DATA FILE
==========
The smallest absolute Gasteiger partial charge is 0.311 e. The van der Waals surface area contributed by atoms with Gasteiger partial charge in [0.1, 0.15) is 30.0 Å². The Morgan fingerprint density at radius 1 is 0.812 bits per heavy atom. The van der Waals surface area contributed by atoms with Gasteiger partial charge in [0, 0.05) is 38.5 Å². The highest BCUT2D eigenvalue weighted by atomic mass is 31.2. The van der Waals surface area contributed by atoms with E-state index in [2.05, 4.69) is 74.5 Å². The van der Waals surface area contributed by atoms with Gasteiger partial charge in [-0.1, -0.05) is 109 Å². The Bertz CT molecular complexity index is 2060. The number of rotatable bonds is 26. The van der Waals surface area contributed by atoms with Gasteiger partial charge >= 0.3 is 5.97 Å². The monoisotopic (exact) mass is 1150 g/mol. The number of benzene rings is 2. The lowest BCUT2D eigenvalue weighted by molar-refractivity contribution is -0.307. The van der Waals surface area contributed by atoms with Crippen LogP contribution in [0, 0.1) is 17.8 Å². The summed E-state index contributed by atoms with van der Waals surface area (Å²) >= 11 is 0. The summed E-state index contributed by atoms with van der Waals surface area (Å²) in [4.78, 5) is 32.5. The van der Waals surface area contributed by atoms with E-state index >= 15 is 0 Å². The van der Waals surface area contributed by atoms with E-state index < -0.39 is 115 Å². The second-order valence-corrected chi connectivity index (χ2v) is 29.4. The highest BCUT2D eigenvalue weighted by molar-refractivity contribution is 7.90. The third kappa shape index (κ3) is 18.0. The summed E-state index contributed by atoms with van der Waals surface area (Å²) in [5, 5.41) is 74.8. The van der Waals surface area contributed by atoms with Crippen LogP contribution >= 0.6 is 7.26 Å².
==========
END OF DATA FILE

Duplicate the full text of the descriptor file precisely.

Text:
The smallest absolute Gasteiger partial charge is 0.311 e. The van der Waals surface area contributed by atoms with Gasteiger partial charge in [0.1, 0.15) is 30.0 Å². The Morgan fingerprint density at radius 1 is 0.812 bits per heavy atom. The van der Waals surface area contributed by atoms with Gasteiger partial charge in [0, 0.05) is 38.5 Å². The highest BCUT2D eigenvalue weighted by atomic mass is 31.2. The van der Waals surface area contributed by atoms with E-state index in [2.05, 4.69) is 74.5 Å². The van der Waals surface area contributed by atoms with Gasteiger partial charge in [-0.1, -0.05) is 109 Å². The Bertz CT molecular complexity index is 2060. The number of rotatable bonds is 26. The van der Waals surface area contributed by atoms with Gasteiger partial charge >= 0.3 is 5.97 Å². The monoisotopic (exact) mass is 1150 g/mol. The number of benzene rings is 2. The lowest BCUT2D eigenvalue weighted by molar-refractivity contribution is -0.307. The van der Waals surface area contributed by atoms with Crippen LogP contribution in [0, 0.1) is 17.8 Å². The summed E-state index contributed by atoms with van der Waals surface area (Å²) >= 11 is 0. The summed E-state index contributed by atoms with van der Waals surface area (Å²) in [4.78, 5) is 32.5. The van der Waals surface area contributed by atoms with E-state index >= 15 is 0 Å². The van der Waals surface area contributed by atoms with E-state index < -0.39 is 115 Å². The second-order valence-corrected chi connectivity index (χ2v) is 29.4. The highest BCUT2D eigenvalue weighted by molar-refractivity contribution is 7.90. The third kappa shape index (κ3) is 18.0. The summed E-state index contributed by atoms with van der Waals surface area (Å²) in [5, 5.41) is 74.8. The van der Waals surface area contributed by atoms with Crippen LogP contribution >= 0.6 is 7.26 Å².